Yes, you can sue after a car accident in no-fault states. Each of the 12 no-fault states allows drivers to sue for damages if their injuries are particularly severe or if their medical expenses surpass a certain amount, though each state has its own threshold. If you do not meet the lawsuit threshold for your state, then you cannot sue the at-fault driver.
When You Can Sue in No-Fault States
Threshold for Filing Lawsuit
Loss of important body function, permanent injury, permanent scarring or disfigurement, or death.
Medical expenses exceeding $10,000; or permanent loss of body function, permanent disfigurement, or death.
Medical expenses exceeding $2,000; or permanent disfigurement, fracture, loss of body part, permanent injury, permanent loss of body function, or death.
Medical expenses exceeding $1,000; or fracture, permanent disfigurement, permanent injury, or death (if the policyholder has not rejected limits on the right to sue).
Medical expenses exceeding $2,000; or loss of body member, permanent disfigurement, loss of sight or hearing, fracture, or death.
Serious injury, permanent disfigurement or death.
Medical expenses exceeding $4,000; or permanent disfigurement, permanent injury, disability for 60 days or more, or death.
Loss of body part, significant disfigurement or scarring, a displaced fracture, loss of fetus, permanent injury, or death (under a "limited right to sue" policy).
Medical expenses exceeding $50,000; or dismemberment, significant disfigurement, fracture, permanent loss or significant limitation of use of body organ; disability for more than 90 days, or death.
Medical expenses exceeding $2,500; or dismemberment, permanent disfigurement, disability for more than 60 days, or death.
Serious impairment of body function, permanent disfigurement, or death (under a "limited tort" policy).
Medical expenses exceeding $3,000; or dismemberment, permanent disability or impairment, permanent disfigurement, or death.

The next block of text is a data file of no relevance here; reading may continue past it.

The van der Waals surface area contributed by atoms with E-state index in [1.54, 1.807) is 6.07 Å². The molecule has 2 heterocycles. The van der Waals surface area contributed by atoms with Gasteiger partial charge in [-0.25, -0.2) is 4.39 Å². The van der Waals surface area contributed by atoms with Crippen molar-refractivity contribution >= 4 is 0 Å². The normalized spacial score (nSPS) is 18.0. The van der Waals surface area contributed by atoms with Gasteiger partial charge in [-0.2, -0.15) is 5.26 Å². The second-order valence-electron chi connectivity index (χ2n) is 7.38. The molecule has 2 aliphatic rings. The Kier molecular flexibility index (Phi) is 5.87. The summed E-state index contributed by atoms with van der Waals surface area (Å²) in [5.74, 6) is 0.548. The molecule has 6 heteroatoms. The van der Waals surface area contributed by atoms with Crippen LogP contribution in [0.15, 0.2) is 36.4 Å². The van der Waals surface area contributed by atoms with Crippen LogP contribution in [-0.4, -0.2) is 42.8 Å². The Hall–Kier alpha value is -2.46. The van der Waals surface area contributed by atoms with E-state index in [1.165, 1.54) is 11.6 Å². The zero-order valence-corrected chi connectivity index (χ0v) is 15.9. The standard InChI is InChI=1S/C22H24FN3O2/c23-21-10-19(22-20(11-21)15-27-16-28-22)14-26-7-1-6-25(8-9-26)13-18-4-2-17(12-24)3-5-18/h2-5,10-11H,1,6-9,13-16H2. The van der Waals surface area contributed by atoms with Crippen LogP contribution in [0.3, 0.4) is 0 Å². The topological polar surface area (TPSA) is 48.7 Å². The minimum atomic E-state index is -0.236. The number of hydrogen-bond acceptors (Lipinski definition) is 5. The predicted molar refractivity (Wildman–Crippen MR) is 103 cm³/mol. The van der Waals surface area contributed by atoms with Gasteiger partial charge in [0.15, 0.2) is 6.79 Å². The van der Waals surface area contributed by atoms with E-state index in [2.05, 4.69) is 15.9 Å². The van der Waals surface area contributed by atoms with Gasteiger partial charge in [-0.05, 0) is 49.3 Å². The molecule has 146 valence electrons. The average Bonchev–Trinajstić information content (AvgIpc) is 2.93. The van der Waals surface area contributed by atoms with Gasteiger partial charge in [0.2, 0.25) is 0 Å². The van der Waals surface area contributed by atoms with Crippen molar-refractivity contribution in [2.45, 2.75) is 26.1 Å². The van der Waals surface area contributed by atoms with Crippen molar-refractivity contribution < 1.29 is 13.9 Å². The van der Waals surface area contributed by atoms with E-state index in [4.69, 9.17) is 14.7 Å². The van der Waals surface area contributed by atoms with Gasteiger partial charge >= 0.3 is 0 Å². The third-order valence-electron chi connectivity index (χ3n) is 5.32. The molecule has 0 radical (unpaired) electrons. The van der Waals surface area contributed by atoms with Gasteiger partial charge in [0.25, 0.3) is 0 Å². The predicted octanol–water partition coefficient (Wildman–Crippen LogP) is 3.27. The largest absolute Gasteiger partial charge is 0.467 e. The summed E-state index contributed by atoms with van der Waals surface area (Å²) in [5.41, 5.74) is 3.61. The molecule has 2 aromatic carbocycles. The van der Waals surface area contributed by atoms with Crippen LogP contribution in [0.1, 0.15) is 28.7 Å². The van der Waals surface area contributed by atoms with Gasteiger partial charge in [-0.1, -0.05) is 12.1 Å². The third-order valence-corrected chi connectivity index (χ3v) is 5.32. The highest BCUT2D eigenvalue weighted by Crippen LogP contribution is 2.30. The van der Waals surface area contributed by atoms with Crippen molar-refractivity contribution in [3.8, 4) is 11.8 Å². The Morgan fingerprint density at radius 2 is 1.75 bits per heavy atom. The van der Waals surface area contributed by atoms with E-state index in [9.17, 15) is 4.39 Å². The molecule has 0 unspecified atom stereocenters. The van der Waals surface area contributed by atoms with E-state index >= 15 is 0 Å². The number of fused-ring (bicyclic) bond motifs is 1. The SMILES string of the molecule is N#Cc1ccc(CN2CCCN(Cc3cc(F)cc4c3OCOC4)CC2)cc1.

In Kentucky, New Jersey and Pennsylvania, drivers can choose to opt-out of the no-fault system. In that case, the limitations on lawsuits no longer apply. To learn more about the laws in no-fault states, check out WalletHub’s no-fault insurance guide.
The no-fault states for car insurance are Florida, Hawaii, Kansas, Kentucky, Massachusetts, Michigan, Minnesota, New Jersey, New York, North Dakota, Pennsylvania, and Utah. In the 12 no-fault states, each driver’s car insurance provider pays their own medical claims after an accident regardless of who was at fault.
A no-fault insurance system limits the ability of drivers and passengers to sue for additional compensation. Drivers in no-fault states can sue for injuries only if they are determined to be “severe” – the legal definition of which varies from state to state. No-fault rules only apply to injuries, however. Property damage claims in no-fault states are still paid by the at-fault driver’s liability insurance.
Special Types of No-Fault States
"Choice" No-Fault States
Of the 12 “pure” no-fault states, New Jersey, Pennsylvania and Kentucky are the only ones that give drivers an option to choose between buying a no-fault insurance policy and a traditional auto liability insurance policy.
"Add-on" No-Fault States
District of Columbia